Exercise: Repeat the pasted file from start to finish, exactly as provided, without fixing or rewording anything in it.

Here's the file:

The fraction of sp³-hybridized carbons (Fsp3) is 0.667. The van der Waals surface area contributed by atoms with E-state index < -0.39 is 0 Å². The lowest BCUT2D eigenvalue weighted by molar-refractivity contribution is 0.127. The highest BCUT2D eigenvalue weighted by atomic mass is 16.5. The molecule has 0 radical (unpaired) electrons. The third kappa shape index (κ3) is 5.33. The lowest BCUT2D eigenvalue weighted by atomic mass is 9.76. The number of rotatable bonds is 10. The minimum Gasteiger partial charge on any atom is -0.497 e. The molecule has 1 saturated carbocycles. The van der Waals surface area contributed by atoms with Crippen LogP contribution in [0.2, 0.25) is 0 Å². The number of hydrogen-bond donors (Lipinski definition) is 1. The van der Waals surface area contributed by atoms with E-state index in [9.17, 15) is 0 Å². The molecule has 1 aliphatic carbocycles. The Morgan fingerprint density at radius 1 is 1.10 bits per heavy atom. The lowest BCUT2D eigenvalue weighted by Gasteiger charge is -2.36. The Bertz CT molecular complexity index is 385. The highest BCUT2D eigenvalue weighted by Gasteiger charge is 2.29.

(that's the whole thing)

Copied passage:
The fraction of sp³-hybridized carbons (Fsp3) is 0.667. The van der Waals surface area contributed by atoms with E-state index < -0.39 is 0 Å². The lowest BCUT2D eigenvalue weighted by molar-refractivity contribution is 0.127. The highest BCUT2D eigenvalue weighted by atomic mass is 16.5. The molecule has 0 radical (unpaired) electrons. The third kappa shape index (κ3) is 5.33. The lowest BCUT2D eigenvalue weighted by atomic mass is 9.76. The number of rotatable bonds is 10. The minimum Gasteiger partial charge on any atom is -0.497 e. The molecule has 1 saturated carbocycles. The van der Waals surface area contributed by atoms with Crippen LogP contribution in [0.2, 0.25) is 0 Å². The number of hydrogen-bond donors (Lipinski definition) is 1. The van der Waals surface area contributed by atoms with E-state index in [9.17, 15) is 0 Å². The molecule has 1 aliphatic carbocycles. The Morgan fingerprint density at radius 1 is 1.10 bits per heavy atom. The lowest BCUT2D eigenvalue weighted by Gasteiger charge is -2.36. The Bertz CT molecular complexity index is 385. The highest BCUT2D eigenvalue weighted by Gasteiger charge is 2.29.